Turkey’s first-ever armed drone looks less like a Predator or a Reaper, and a lot more like a commercial-off-the-shelf quadcopter carrying what appears to be none other than a light machine gun chambered for 5.56 NATO.
While the concept of an armed light drone has generally been ignored with most modern fighting forces because it doesn’t really fit in with the way these militaries prosecute warfare, the Turkish military seems to be entertaining going in a slightly more novel direction.
Developed by Turkish defense contractor Asisguard and dubbed the Songar Armed Drone System, this 55-pound drone is designed to be portable and easily deployed by infantry units and small security elements during both day and night operations.
Instead of being utilized for hours on end as a roving attack platform waiting for targets of opportunity, the Songar simply hangs around within a 10-kilometer range from its point of deployment and relays live video back to its control station, acting as a sentry of sorts.
Should the drone’s operator spot a target worth shooting at, he or she can activate the computer-stabilized 5.56 mm LMG slung under the main body of the drone, in between its two skids. The Songar is designed to carry 200 rounds of ammunition in its magazine.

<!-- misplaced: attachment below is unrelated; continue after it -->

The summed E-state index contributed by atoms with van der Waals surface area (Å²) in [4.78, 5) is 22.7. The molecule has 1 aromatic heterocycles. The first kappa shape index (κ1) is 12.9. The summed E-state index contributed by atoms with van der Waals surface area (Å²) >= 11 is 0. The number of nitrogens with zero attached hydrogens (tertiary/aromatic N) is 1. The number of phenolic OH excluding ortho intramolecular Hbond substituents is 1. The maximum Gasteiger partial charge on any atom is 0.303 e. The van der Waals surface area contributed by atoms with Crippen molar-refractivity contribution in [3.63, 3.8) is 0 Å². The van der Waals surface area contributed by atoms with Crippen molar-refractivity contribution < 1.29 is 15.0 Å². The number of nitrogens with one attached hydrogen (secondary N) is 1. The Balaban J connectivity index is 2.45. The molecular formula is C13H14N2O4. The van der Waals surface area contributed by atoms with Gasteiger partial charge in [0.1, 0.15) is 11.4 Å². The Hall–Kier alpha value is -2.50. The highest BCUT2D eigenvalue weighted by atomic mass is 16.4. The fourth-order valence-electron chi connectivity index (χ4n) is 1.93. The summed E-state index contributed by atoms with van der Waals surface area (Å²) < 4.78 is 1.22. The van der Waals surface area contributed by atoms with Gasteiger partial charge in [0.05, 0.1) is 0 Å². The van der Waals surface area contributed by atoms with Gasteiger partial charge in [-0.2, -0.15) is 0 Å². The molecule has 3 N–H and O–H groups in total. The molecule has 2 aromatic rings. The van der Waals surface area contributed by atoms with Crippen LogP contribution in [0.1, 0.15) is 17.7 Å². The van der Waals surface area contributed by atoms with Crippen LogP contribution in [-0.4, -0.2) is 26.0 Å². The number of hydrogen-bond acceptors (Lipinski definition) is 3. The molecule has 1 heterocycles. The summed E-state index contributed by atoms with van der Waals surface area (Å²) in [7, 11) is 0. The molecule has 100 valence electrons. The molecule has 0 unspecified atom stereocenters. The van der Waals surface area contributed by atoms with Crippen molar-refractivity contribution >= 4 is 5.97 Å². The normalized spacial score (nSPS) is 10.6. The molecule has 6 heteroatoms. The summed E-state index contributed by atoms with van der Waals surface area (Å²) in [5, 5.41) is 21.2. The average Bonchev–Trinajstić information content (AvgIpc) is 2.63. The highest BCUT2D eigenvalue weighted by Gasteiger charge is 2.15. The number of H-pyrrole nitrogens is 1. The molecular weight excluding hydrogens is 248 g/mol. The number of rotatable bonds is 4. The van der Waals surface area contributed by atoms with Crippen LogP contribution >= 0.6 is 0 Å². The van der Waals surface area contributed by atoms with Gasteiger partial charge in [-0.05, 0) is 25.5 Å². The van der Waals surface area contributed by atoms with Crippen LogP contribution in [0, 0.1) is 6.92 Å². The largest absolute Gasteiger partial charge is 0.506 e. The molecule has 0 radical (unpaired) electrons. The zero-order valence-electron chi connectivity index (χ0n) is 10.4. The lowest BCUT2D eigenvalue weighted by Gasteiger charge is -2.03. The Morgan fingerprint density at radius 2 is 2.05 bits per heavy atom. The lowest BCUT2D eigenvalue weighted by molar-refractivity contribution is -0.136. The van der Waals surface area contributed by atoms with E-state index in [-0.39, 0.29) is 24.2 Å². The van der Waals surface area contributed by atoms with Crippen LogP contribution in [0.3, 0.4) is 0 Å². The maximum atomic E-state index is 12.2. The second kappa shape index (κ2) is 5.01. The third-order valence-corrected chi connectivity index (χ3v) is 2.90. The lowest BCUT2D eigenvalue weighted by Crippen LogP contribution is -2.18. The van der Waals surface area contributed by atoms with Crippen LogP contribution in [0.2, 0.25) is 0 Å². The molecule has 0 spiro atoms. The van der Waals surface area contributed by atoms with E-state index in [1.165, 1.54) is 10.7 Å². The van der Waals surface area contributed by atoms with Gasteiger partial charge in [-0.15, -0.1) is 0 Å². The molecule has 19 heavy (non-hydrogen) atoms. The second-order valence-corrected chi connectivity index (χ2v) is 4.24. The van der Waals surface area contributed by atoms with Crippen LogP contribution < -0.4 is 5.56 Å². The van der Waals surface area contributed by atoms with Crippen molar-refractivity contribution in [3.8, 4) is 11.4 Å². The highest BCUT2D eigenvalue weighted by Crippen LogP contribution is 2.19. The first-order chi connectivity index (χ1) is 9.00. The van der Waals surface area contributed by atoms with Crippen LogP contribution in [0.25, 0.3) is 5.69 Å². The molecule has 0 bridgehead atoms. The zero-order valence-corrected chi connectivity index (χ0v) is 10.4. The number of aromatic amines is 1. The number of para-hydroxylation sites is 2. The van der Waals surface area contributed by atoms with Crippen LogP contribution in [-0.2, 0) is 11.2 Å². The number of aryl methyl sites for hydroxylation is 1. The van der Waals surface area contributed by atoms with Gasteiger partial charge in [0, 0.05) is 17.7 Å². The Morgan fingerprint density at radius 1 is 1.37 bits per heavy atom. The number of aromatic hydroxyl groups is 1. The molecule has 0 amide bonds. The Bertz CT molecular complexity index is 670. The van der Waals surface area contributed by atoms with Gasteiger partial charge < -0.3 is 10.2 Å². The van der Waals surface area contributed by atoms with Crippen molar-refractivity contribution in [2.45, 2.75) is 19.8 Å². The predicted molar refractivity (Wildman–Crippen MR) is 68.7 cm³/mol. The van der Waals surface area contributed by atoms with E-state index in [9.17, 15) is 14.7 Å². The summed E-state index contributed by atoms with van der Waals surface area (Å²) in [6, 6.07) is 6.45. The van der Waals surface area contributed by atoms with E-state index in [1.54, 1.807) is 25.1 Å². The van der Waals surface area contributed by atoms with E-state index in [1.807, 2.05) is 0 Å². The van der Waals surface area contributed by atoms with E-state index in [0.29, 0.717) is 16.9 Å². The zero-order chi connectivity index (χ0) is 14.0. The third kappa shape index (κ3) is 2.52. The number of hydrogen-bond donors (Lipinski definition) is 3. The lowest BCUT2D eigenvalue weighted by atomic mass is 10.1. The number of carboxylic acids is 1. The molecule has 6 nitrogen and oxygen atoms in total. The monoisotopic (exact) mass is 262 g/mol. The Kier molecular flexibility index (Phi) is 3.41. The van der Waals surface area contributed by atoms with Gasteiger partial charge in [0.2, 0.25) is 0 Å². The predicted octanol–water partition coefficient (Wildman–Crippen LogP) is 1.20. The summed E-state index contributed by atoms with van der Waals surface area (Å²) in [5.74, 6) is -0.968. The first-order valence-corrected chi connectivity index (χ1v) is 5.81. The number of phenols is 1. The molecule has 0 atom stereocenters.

After shredding a target with its machine gun, the Songar can perform a visual battle damage assessment.
Here’s where Songar starts to change things up just enough to make it interesting as a potential export platform for foreign nations.
The drone can make use of both GPS and GLONASS (the Russian alternative to GPS) guidance, and should it lose its signal with one system, it can latch onto the other and keep itself functionally navigational.
Songars aren’t condemned to flying solo (pun totally intended) either — if there are other Songars in the area, Asisguard maintains that they can all work together to accomplish objectives and form a protective aerial umbrella over friendly units in the area of operations.
While the Songar appears to currently be Asisguard’s flagship product, the company also seems to have its toes dipped in the micro-drone pool, with a smaller pocket-sized device that can fly up to 2 kilometers away from its originating point and even detonate (if equipped with a destructive charge) when in attack mode.
Now, where have we seen something like this before...
Ian D’Costa is a correspondent with Gear Scout whose work has been featured with We Are The Mighty, The Aviationist, and Business Insider. An avid outdoorsman, Ian is also a guns and gear enthusiast.